Learning to Laugh

For as long as I have known myself, I have been a serious person. My mom recounts in my baby book that one morning when I was a little girl, she found me laying on the floor of the living room face up with my legs straight and my hands folded on my stomach and my eyes closed. When she inquired what I was doing I apparently told her I was trying to find out what it was like to be dead. Yep. A serious soul.

I’ve been labeled many other things that seem to go along with being serious: studious, introspective, organized, hard-working, dependable. And I can’t count the number of times that I’ve heard people say, “You’re too serious!” or “Don’t be so serious!” or “Lighten up!” or “Can’t you take a joke?” I often struggle to understand jokes when they’re told and rarely know when someone is being facetious. I would occasionally miss out on cues from my peers that I was being teased or made fun of. I just look at the world through the lens of seriousness. It’s as if my brain is wired to notice the powerless, to empathize with the struggling, and be sensitive to the hard work of being human.

However, I have learned through my recovery from Binge-Eating Disorder that there is such release, such freedom, such power in learning to laugh. So, I’ve embraced that idea and am trying to laugh at myself more often. It makes the perfectionist in me bristle, but it’s so helpful!

Just yesterday I laughed out loud with my boss when I shared my tendency to jump to the catastrophic conclusion that if one person on the planet is angry at me, doesn’t like me, or shares his/her disappointment in me then I am totally unlikeable. I can laugh about that one now that I realize it’s completely untrue.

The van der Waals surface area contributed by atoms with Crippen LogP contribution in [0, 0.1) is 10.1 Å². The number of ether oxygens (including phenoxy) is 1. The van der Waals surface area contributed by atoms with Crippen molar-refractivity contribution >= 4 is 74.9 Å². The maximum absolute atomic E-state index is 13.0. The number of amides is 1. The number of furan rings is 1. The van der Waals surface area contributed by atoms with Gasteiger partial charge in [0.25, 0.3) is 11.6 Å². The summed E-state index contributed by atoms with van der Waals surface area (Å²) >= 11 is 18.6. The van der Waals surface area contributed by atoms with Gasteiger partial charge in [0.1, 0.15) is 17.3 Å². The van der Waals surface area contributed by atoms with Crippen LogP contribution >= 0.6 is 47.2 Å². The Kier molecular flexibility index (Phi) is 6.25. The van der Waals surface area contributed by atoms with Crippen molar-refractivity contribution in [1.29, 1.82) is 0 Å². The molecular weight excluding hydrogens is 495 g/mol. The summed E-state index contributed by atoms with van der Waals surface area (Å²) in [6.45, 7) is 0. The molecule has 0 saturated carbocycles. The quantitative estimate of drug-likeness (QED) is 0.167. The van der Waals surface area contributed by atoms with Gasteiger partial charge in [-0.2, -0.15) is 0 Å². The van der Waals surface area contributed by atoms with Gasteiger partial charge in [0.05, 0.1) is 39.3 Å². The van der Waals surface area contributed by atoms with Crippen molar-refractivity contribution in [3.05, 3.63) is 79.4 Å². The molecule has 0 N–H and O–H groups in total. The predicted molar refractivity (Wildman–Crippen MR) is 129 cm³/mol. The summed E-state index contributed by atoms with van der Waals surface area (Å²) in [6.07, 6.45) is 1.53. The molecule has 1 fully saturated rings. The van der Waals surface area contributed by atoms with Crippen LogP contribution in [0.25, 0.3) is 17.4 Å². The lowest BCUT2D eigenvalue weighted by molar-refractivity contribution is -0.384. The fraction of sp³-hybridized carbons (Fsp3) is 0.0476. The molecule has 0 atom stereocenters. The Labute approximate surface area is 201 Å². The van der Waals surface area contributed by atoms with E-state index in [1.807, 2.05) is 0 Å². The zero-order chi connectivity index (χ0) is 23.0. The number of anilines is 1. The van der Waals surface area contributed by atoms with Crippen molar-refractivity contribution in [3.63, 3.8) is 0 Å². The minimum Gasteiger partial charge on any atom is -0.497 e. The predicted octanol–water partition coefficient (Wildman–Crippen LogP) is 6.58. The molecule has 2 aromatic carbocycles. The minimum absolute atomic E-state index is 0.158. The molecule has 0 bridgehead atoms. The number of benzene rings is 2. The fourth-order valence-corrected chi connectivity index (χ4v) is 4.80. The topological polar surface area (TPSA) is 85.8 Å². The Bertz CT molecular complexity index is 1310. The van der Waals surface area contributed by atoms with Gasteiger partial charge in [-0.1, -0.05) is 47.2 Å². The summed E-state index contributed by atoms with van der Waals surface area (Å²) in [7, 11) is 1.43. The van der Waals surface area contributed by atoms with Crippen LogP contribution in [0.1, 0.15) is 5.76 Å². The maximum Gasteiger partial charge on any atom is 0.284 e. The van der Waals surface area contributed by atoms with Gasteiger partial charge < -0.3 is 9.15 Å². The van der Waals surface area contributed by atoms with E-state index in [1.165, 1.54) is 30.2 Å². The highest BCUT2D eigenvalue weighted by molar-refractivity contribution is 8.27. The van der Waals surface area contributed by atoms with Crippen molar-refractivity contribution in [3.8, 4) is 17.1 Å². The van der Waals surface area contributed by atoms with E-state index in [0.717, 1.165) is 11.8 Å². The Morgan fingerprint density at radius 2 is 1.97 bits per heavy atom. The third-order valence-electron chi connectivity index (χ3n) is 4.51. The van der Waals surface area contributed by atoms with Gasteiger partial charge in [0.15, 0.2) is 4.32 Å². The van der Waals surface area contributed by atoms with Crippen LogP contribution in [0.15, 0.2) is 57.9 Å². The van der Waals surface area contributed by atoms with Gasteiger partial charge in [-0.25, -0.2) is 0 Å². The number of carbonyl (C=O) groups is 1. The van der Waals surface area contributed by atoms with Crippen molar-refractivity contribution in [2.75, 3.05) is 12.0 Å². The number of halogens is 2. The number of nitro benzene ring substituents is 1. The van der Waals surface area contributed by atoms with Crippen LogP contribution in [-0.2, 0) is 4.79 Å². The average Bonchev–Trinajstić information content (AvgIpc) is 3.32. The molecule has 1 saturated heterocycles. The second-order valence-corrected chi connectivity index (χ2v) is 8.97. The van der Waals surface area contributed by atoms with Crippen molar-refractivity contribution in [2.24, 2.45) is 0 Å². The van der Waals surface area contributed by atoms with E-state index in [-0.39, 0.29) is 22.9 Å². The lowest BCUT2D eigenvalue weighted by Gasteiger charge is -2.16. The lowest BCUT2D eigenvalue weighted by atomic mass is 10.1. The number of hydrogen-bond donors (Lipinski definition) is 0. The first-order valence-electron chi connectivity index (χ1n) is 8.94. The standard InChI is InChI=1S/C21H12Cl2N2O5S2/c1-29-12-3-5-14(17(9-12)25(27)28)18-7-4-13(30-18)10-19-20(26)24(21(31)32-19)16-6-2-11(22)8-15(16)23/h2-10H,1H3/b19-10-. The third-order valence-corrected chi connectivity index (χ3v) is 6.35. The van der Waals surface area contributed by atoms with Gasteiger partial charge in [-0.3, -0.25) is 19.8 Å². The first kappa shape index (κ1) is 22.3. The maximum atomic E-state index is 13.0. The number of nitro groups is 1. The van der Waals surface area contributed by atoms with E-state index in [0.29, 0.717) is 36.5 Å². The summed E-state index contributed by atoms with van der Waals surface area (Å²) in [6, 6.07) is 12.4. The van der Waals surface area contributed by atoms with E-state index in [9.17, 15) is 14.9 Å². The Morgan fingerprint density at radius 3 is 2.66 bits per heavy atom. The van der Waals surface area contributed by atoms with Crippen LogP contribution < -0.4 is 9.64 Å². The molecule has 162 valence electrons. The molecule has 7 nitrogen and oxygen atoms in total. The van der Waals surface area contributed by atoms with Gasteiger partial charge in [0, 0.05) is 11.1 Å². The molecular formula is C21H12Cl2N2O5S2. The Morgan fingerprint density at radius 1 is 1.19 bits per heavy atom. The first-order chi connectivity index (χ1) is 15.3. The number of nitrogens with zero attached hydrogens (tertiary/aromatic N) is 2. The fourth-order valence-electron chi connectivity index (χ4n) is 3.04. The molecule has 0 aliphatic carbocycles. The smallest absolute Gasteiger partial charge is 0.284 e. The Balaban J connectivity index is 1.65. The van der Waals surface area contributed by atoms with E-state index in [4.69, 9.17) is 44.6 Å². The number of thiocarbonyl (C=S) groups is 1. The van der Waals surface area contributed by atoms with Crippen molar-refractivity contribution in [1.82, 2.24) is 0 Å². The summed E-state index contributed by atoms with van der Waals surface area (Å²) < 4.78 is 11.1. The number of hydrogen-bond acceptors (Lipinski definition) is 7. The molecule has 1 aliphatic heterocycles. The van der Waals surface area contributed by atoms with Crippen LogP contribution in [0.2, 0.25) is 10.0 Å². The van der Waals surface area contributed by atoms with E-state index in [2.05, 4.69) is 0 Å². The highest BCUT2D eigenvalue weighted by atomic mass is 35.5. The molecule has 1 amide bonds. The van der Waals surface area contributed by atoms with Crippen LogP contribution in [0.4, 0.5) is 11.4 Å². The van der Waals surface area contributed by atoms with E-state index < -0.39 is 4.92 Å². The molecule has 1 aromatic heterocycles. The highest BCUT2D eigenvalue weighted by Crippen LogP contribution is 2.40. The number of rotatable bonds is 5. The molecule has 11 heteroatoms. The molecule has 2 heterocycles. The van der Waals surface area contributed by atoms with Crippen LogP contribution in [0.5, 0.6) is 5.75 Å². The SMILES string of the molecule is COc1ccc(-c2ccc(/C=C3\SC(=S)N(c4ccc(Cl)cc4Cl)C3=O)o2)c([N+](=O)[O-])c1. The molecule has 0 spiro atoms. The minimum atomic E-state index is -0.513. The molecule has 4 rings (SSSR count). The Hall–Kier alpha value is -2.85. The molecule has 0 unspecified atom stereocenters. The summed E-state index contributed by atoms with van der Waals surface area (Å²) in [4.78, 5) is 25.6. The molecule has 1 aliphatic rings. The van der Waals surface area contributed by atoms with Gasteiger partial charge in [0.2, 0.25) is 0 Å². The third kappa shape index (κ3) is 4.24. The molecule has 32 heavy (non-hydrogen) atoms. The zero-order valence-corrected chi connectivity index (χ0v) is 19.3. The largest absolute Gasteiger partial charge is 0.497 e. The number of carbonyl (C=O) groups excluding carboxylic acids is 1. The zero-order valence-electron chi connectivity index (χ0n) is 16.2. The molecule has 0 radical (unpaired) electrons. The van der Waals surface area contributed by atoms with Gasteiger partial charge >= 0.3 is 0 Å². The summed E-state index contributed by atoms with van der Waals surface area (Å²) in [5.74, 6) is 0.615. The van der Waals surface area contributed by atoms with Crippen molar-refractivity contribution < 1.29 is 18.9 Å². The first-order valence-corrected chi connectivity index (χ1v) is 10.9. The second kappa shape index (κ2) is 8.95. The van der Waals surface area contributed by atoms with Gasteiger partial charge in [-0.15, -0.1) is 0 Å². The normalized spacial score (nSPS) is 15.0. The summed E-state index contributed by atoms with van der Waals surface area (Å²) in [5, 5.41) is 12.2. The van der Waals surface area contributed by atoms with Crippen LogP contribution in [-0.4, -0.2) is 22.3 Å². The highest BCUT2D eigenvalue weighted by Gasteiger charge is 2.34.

Then there was this morning in my group workout at the gym when the instructor started doing a move in which we were to raise our arms to the sky, bend down and touch our knees and then bend further and touch the floor, then reverse it. The child in me must have gotten excited because I started doing “head and shoulders, knees and toes” like I was in preschool again while the rest of the class continued with their “proper” way of doing it. After a few reps, I realized my mistake and laughed out loud as the sweat poured off me. I had an even bigger laugh about it in the car on the way home.

Yes, it feels SO good to laugh…at my mistakes, at the things life throws at me, at my character flaws. It’s even better when I can share that laugh with a friend.

How long has it been since you’ve laughed at yourself? Next time something doesn’t go the way you wanted it to, or you recognize some previously hidden truth about yourself, go ahead and laugh. Don’t just type “LOL”. Actually DO it.

Peace, laughter, and health,




4 thoughts on “Learning to Laugh

  1. Leslie Neshama says:

    Today I played Mad Libs with friends, and “allowed” myself to chortle at really silly stuff. Thanks, Megan, for this courageous and open posting of yours.
    We look forward!

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